The first flash-fiction installment of a long-term series
Chapter 2 of this series can be found by clicking the link.
I wake to the acrid smell of smoke. My first two feelings are alarm and irritation. I assume for a few moments that I fell asleep with the stove still on. I tend to do that when I’ve been drinking, and last night I was definitely drinking.
I’m just beginning to wonder what pan I’ve ruined this time when I catch a whiff of the hoodie I apparently took off and rolled into a makeshift pillow. It is damp in spots, and it smells strongly of smoke and ash.
And then it hits me, like a wave breaking against a rocky shore. I remember where I was and what I did last night, and I immediately retch, craning my head out over the side of my bed just far enough to avoid drenching my comforter with vomit. I can’t even be sure it didn’t get splashed a bit.
When I’m done heaving, I snatch up the dirty hoodie, wipe my sour mouth, and toss the hoodie into the laundry basket. Careful not to touch down in the puddle of vomit, but still feeling too weak to move with any agility, I awkwardly stagger to my feet and out into the kitchen.
I scan the counters for any sign of a beverage, but find only the chaotic assortment of food and ingredients I left out last night. The stove isn’t on, I notice, but it just as easily could have been. There’s a pan on the stove filled with grease and the other half of a fish fillet I decided to fry at 1:00am. I’m not quite ready to tackle all of that, so I make my way to the bathroom with a grumble.
I’m dismayed by the blackness smudged across my face. I lean closer to the mirror and paw gracelessly at my right cheek, smearing the oily, black grime. I’m suddenly filled with a wild panic, and I begin stripping off my t-shirt and jeans as quickly as I can. I reach in the cupboard for a new bar of soap, and I start the shower before I finish disrobing. I need to be fast.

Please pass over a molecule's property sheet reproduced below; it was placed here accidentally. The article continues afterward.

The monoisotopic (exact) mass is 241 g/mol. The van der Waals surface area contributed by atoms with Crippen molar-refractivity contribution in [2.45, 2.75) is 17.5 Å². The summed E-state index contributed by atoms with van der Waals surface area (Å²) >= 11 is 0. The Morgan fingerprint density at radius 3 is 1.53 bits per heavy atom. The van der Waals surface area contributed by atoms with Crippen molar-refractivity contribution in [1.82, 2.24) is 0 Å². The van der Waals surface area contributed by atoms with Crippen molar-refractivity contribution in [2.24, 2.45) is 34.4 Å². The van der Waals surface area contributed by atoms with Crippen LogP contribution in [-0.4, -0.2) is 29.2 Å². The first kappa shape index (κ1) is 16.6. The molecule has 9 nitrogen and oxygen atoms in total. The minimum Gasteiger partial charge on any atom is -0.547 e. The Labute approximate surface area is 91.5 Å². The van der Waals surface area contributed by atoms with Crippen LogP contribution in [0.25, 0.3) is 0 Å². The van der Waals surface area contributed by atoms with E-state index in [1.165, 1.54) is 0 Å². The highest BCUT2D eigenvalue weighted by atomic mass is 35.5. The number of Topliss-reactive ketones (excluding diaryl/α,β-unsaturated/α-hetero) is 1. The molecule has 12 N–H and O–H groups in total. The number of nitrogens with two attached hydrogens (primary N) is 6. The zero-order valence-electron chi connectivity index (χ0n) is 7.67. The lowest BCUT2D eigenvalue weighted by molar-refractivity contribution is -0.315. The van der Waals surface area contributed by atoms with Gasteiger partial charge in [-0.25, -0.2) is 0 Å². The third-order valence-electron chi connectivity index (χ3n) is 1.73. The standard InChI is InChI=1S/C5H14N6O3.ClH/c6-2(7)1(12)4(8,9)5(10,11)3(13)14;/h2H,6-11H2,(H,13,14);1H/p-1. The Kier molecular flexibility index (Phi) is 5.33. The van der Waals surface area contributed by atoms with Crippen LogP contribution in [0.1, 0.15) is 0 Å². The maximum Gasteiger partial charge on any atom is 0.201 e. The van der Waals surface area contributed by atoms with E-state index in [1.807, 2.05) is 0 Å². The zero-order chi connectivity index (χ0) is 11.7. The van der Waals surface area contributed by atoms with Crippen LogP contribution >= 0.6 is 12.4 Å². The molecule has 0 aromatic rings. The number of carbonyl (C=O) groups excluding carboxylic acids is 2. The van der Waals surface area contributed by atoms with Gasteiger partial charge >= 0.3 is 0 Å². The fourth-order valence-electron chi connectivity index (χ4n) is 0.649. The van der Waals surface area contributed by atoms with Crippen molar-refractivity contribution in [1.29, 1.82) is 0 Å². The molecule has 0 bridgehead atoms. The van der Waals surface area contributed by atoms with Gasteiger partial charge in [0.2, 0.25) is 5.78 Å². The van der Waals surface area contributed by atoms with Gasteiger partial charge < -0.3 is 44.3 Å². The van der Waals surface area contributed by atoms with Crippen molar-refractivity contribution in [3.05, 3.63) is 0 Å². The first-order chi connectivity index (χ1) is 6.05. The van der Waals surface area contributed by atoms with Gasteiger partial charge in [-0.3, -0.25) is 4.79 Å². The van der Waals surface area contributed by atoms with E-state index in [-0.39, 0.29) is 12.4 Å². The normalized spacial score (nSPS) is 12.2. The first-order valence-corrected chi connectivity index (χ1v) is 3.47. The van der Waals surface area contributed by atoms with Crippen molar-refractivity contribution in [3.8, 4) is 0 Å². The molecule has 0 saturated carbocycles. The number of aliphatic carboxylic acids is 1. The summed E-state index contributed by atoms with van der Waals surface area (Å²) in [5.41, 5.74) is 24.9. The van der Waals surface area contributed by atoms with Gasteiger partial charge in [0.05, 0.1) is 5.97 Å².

In the shower I scrub myself nearly raw. The blackness clings to me, though, and what I do manage to lose to the water is creating dark streaks against the tub’s white porcelain finish. I sneeze violently, and a long, tarry web of black snot dangles from both of my nostrils. No matter how much of the blackness I watch spiral down the shower drain, it doesn’t seem that I’ll ever get it all off of my skin or out of my nose and throat.
I’ve just opened the shower curtain when I hear someone pound on my exterior door downstairs. “Mr. Jasper,… Green Bay Police Department.”
I curse quietly but viciously under my breath, grabbing a towel, wrapping it around my waist and dashing for the stairs. I have to meet them down there where they can’t see everything strewn about my second story duplex apartment. I’ve got to keep them where they might not smell the smoke on my clothing.
“Yes, gentlemen,” I blink at the two officers through the morning sunlight. I need to sound believably unaware, not disproportionately shocked.
“Sir, were you aware there was a fire down on the next block last night?” the older, white officer asks while the younger Latino officer readies his pad and pen.
“Uh, yeah,” I answer, trying to sound eager to assist, “I thought I heard some sirens, and I stepped out onto the balcony to see.”
“Did you go down there?” the older officer asks, cocking his head slightly.
“No,” I say, shaking my head slowly for emphasis, “I was already in bed and didn’t feel like getting dressed.” I realize too late that they only need to speak to someone at the bar to find out that I’ve lied about being home in bed. A new wave of panic crashes over me. If I wasn’t still a little wet from the shower, I’m afraid they’d see me sweating.